Heart problems.

August 3, 2014.

“Teacher, which is the great commandment in the Law?” And he said to him, “You shall love the Lord your God with all your heart and with all your soul and with all your mind. This is the great and first commandment. And a second is like it: You shall love your neighbor as yourself. On these two commandments depend all the Law and the Prophets.”
(Matthew 22:36-40)

Today I would like to talk a little bit about heart problems. Not the physical problems that can lead to cardiac arrest, but the spiritual heart problems that underlay most, if not all the sin we see in the world today, specifically that which we see within the church. This is a topic that is aimed for those of us who are in the church, as those outside are not governed by the teachings of Christ (at least by their standards) and our duty to them is to teach the gospel that will lead to their salvation, not condemn them for their sin in which they already stand. For those inside the church who are ensnared by sin, I believe a deeper look is needed to get to the root of the sin in order to make an effort to change it.

How many sermons have you heard preached on some specific “bad” sin? How many people have you heard condemned outright for drugs, sex and alcohol on a surface level? I don’t want to make the implication that sin is good and we should not teach against it, but I think there is a deeper problem that we are overlooking when we just say “stop drinking” or “pre-marital sex is bad.” The question is why are those who are continually in these sins doing it? It is generally known what is considered sin in the bible. Most religious arguments are not over whether or not you can commit murder or binge drink, because that is typically seen as sin across the board (yes, I know this doesn’t go for every group, but I’m speaking in generalities). So my question is, will preaching against these sins over and over actually change what these brothers or sisters are doing? They already know it is wrong. There is a deeper problem.

I think this problem is a heart problem. Yes, we should preach on sin, what it is and the dangers of it. But I think we should focus on from where it stems. James says this:

“But each person is tempted when he is lured and enticed by his own desire. Then desire when it has conceived gives birth to sin, and sin when it is fully grown brings forth death.”
(James 1:14-15)

What leads us into sin? Our own desires. So, if we are preaching on sin and not the underlying force, are we not treating the symptoms instead of the disease? Compare it to a garden that has weeds in it. If you just cut down the weeds (i.e. treating the symptom) they will grow back. If you pull out the roots of the weeds (i.e. treating the disease), then you have thwarted the problem.

Consider the opening passage. The greatest command is to love the Lord with all your heart, soul, strength and mind, and the second is to love your neighbor as yourself. Why? Why are these the greatest commandments? Jesus could have said “the greatest commandment is to not get drunk” or even “all commandments are exactly the same in weight.” But he didn’t. He said love the Lord with all of your being. Why? Because if you get the heart in the right place from the beginning, then all of the rest will fall in line quite easily. If you love God, keeping his commandments will not be a burden. If you love your neighbor, then serving them will not be a problem. Fix the heart, and everything else starts to align. But how many sermons have you heard about heart problems?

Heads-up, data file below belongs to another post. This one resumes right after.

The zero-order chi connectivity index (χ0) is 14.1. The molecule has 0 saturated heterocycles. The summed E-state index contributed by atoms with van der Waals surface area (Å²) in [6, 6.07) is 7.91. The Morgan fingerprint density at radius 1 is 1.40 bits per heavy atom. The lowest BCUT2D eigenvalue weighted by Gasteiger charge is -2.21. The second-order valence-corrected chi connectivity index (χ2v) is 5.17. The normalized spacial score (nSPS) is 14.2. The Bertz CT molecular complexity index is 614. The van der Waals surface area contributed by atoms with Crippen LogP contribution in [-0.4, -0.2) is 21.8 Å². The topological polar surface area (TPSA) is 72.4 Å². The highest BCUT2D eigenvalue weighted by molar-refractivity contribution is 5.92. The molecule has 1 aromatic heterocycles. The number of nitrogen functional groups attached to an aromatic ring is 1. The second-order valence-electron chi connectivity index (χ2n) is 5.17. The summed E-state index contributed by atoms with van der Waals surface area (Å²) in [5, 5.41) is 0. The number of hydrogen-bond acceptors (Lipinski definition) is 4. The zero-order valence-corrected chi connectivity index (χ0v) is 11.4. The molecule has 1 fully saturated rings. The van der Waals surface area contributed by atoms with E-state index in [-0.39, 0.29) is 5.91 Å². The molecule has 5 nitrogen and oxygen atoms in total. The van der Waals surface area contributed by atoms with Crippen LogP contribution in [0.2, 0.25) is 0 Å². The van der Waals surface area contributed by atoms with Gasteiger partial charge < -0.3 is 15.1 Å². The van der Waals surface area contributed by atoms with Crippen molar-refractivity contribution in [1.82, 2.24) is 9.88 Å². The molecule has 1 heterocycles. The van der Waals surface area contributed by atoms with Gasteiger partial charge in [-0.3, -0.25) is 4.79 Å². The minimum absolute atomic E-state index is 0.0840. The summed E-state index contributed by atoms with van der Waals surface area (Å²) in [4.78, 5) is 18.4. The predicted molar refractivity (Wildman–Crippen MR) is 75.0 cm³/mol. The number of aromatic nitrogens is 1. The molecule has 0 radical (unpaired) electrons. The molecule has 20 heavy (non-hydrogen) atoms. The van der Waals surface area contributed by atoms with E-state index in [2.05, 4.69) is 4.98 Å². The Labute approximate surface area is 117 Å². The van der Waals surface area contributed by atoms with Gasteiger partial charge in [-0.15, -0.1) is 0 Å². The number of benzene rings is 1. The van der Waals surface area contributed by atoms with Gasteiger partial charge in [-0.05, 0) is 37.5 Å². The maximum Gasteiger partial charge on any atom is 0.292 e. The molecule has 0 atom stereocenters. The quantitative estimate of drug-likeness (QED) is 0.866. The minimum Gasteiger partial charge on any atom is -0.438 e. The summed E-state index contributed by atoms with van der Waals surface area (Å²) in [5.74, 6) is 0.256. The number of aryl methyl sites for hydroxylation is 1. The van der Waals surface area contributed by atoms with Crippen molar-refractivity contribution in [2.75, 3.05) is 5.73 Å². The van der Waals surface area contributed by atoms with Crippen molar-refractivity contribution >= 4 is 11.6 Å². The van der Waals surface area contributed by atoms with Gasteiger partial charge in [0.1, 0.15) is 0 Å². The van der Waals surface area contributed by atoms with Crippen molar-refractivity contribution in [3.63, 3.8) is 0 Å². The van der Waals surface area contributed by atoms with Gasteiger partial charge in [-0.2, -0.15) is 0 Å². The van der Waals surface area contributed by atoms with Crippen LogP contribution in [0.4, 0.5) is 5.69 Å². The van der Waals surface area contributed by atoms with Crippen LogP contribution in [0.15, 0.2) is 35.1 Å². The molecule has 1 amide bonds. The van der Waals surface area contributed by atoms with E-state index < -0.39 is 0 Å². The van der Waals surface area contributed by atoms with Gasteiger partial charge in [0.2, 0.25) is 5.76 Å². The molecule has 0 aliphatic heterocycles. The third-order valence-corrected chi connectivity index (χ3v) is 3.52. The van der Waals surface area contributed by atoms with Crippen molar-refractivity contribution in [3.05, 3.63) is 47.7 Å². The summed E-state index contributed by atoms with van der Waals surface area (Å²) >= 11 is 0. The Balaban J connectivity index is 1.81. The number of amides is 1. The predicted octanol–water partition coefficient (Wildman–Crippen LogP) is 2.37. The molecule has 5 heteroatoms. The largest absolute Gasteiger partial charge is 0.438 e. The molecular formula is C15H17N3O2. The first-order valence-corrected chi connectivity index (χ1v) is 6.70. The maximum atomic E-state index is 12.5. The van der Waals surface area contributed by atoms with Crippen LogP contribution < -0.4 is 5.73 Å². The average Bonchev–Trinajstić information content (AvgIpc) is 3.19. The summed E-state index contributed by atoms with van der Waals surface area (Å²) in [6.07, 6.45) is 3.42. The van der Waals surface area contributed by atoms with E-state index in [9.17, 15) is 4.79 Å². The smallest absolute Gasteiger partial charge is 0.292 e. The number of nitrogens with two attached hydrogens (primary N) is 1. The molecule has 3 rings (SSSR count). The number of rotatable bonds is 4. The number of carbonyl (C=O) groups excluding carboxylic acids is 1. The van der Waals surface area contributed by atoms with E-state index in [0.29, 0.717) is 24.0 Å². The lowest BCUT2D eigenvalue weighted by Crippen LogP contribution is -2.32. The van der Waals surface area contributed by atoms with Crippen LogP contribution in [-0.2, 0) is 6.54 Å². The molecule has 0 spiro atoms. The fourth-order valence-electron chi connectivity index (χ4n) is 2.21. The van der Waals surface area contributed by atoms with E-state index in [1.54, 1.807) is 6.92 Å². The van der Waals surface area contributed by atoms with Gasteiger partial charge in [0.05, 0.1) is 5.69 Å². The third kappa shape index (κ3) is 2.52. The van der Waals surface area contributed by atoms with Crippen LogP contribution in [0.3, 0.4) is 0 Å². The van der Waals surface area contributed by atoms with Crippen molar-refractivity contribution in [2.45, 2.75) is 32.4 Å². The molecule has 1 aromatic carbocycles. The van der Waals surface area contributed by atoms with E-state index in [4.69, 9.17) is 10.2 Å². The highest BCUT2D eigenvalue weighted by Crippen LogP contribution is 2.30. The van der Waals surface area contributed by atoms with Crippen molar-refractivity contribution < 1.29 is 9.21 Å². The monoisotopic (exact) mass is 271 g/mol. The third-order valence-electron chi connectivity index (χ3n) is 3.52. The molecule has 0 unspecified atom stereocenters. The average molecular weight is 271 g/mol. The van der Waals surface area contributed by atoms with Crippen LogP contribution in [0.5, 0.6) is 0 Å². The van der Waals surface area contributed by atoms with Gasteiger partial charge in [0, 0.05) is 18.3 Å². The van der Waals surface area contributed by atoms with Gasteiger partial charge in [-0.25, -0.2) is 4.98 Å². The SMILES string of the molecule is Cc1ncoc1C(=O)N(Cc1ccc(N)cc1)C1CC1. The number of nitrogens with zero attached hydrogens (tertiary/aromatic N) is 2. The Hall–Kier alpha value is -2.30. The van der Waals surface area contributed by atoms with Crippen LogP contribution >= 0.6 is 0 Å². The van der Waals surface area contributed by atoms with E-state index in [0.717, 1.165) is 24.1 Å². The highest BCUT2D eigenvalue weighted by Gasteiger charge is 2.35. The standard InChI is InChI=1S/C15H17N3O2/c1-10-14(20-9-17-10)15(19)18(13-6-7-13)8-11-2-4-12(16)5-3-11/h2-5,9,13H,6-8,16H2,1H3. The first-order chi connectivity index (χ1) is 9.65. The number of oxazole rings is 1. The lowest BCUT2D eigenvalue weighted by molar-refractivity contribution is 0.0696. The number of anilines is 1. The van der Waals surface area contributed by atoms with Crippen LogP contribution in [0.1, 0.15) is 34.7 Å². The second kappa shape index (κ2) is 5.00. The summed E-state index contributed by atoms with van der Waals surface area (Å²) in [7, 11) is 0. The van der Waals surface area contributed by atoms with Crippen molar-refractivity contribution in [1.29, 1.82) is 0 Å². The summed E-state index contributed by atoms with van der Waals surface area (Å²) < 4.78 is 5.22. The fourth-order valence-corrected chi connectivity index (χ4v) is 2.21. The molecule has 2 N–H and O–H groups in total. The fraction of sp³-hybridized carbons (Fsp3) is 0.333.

Perhaps you have heard a lot about this, and that is good. Again, I’m not saying we should stop preaching on sin, for we have to know the commands of God in order to follow them. But I do think we should stop making sin the focus of our push towards godliness. One of the main dangers with this is that we start to view certain sins, such as alcoholism and homosexuality, as more damning than others, such as lying and gossip. James says that if we offend in one point, we are guilty of all.

Instead of seeing our fallen brethren as sinners, perhaps we should see them as prodigal sons. Instead of yelling at their sins, perhaps we should encourage them to come back to Christ. Instead of asking them why they are in a specific sin, perhaps we should ask them why they (or we) aren’t in love with Christ as they should be. I don’t know if this will fix all our problems, but I do think it is at least worth a shot. When Jesus went into the world, he did not yell “You’re all going to hell!” but rather “Come unto me, and I will give you rest.” He did not condone sin, nor did he sugar coat truth, but we need to have his attitude when seeking the lost. Let us see lost souls instead of sinners. I believe this perspective will better guide our response toward the world.

“And he gave the apostles, the prophets, the evangelists, the shepherds and teachers, to equip the saints for the work of ministry, for building up the body of Christ, until we all attain to the unity of the faith and of the knowledge of the Son of God, to mature manhood, to the measure of the stature of the fullness of Christ, so that we may no longer be children, tossed to and fro by the waves and carried about by every wind of doctrine, by human cunning, by craftiness in deceitful schemes. Rather, speaking the truth in love, we are to grow up in every way into him who is the head, into Christ, from whom the whole body, joined and held together by every joint with which it is equipped, when each part is working properly, makes the body grow so that it builds itself up in love.”
(Ephesians 4:11-16)

Suggested Daily Reading: Matthew 22, Ephesians 4, I Corinthians 13, James 1.

Speak the truth in love.


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